MAJORITY State-owned telecommunications provider TSTT yesterday became the first company in T&T to launch a 5G network.
But what TSTT launched at the Hyatt Regency hotel in Port of Spain yesterday was not the 5G mobile network that is eagerly anticipated by millions of cellular phone and device users around the world, but a Fixed Wireless Access (FWA), which can provide download speeds in excess of 1 gigabyte per second to homes and businesses as an alternative to ultra-high-speed broadband from fibre.
Speaking at yesterday’s launch, TSTT chief executive officer, Ronald Walcot, said 5G through Fixed Wireless Access will provide three characteristics to homeowners and businesses that are fundamentally different to 4G LTE, which was rolled out by TSTT throughout T&T in 2016.
Walcot said: “One is speed; the speed that you can download data is comparable to fibre with speeds in excess of 1 gigabyte.
“Secondly, there is the ability of 5G to have multiple connections, exponentially more. For example, if you are in a one-kilometre range with a 4G solution, you may be able to 4,000 simultaneous users. With that same one kilometre range with 5G, you may be able to connect 400,000 users.
“And then the whole notion of low latency, which is the speed at which you get a response from the network. Generally on 4G, latency is around 10 to 30 milliseconds, but with 5G it is about one to three milliseconds. That allows for real time, which is extremely important, especially if you are going to use robot for surgery, for example.”
Walcot said 5G will further disrupt online shopping, social media engagements and entertainment.
He noted that the rollout of 5G, which is due to begin early next year, was made possible by the network infrastructure of the 4G network. What was missing, he said, was the software necessary to upgrade the network, which was developed by the Chinese telecommunications giant Huawei this year.
Asked after the function what would it take for TSTT to launch a 5G mobile network, Walcot said: “We would have to agree decide if we want to do it. But we would have agree on spectrum with the regulator. This is a spectrum issue more than anything else. If we had the right spectrum and the right amount of spectrum, this is something that we can be talking about rolling out next year.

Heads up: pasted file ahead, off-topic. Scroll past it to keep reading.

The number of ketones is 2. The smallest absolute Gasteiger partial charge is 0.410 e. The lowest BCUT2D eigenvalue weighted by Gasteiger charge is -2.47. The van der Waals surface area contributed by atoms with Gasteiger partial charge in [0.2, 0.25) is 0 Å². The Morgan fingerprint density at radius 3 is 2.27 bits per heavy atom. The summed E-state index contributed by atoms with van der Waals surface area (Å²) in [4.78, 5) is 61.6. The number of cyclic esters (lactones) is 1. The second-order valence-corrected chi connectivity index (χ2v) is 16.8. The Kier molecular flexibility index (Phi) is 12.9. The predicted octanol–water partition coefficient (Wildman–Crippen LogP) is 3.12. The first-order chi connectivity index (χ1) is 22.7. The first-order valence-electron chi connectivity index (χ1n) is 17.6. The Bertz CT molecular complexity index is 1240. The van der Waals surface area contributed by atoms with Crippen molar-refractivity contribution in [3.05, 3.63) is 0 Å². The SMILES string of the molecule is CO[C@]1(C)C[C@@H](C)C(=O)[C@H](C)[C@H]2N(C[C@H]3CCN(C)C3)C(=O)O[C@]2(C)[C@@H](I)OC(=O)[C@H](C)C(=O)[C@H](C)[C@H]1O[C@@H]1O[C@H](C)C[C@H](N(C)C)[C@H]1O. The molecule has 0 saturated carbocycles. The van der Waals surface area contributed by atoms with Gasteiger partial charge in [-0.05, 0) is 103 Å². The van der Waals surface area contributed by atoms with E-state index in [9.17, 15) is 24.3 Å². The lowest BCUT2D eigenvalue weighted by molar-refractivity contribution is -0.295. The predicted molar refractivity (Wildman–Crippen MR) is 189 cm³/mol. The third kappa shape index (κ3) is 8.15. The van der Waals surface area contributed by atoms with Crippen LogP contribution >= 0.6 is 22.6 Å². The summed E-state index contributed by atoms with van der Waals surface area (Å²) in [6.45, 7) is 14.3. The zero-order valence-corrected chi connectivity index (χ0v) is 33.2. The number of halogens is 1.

“Let’s assume that we had access to spectrum, I still don’t think I would have done mobile 5G immediately. Mobile 5G is still in its infancy. The first 5G standard was written for Fixed Wireless Access. I would still have waited maybe until I am done with this Fixed Wireless; maybe like the middle of next year we would have started on mobile 5G, which is still our intention. I still plan to rollout mobile 5G but we need the right spectrum.”
Questioned on if he is confident that the Telecommunications Authority of T&T can treat with spectrum for 5G when it has been unable to award 4G spectrum for five years, “I am making it known that I have a concern with the way in which TATT regulates its business. We are always challenging some of the decision making around spectrum and that is one of our concerns. I have said so publicly so I have no qualms with that being repeated.”
Public Utilities Minister Robert Le Hunte said TSTT’s launch of its 5G fixed wireless service “will support our e-government platform and in so doing facilitate the delivery of a wider range of government-related services to the public. This will save both time and money for the average citizen as more services become accessible online due to the advances in the network’s capacity.”
He said 5G technology, Government will bring Government much closer to the people of this country, and that many of the services that would have required a visit to Port of Spain or San Fernando will soon be accessed by the click of a mouse.